Rosa, a bouncy poppet with cowgirl boots and a little backpack, is on her way to school when the wind takes her red sun hat away in this Southwest-set tale inspired by the Ukrainian folktale “The Mitten.”
In the cactus-filled desert landscape, the hat settles, and a mouse comes by to shelter from the sun under it. Soon, the mouse is joined by a hare, then a roadrunner, then other beasts as the skies darken and the rain comes down. The sun hat shelters them all: “Move over, mouse. / Share, hare. / Make room, roadrunner. / Amble aside, tortoise. / Be quick, quail. / Find a spot, fox!” The rain stops; the wind takes the sun hat again; the animals scatter; and Rosa, on the way back from school, finds her hat in somewhat different shape. The lines occasionally burst into versifying internal rhymes, the smooth scansion of which creates a nicely paced rhythm. Some of the word use is a bit problematic: The sun hat is described as “red as rubies, / soft as sand”; rubies seem an odd choice (apples? tomatoes?), and sand is often harsh and irritating. Sisson’s large forms and broad strokes delineate landscape and animals, the bright red sun hat, the tawny sand and the bright blue sky all showing off to best advantage.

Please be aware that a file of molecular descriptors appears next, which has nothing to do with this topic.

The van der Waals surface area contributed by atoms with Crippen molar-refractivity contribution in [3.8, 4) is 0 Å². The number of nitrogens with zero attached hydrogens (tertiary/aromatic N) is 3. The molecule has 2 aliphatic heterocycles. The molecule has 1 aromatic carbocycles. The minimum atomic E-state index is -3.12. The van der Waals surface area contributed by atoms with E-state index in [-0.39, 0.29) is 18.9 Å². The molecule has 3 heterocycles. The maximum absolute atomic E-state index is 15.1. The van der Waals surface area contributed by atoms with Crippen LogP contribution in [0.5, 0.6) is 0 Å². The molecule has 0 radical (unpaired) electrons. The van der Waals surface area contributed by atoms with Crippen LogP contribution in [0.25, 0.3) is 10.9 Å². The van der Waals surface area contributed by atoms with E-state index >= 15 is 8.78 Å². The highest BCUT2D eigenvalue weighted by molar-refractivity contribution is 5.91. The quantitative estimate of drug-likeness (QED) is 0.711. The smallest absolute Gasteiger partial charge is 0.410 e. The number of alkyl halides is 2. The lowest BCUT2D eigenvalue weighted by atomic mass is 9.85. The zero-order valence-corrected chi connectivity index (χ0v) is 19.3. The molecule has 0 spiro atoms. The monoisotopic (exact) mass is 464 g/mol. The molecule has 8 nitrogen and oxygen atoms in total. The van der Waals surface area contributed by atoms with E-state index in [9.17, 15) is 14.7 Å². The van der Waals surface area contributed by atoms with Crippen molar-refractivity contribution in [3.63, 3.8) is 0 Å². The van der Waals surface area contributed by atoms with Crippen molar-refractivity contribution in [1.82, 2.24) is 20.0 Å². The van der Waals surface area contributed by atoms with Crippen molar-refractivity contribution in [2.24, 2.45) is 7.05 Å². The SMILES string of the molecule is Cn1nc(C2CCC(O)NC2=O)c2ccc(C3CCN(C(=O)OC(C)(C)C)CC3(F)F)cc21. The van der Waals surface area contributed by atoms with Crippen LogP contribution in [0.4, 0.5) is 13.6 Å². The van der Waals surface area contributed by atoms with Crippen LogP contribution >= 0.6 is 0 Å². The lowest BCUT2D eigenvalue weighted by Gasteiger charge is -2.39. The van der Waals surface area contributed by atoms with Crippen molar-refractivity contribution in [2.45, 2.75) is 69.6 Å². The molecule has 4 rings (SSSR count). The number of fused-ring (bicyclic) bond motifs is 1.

Rosa loves her sun hat in any form it takes, and readers will appreciate it as well. (Picture book. 5-8)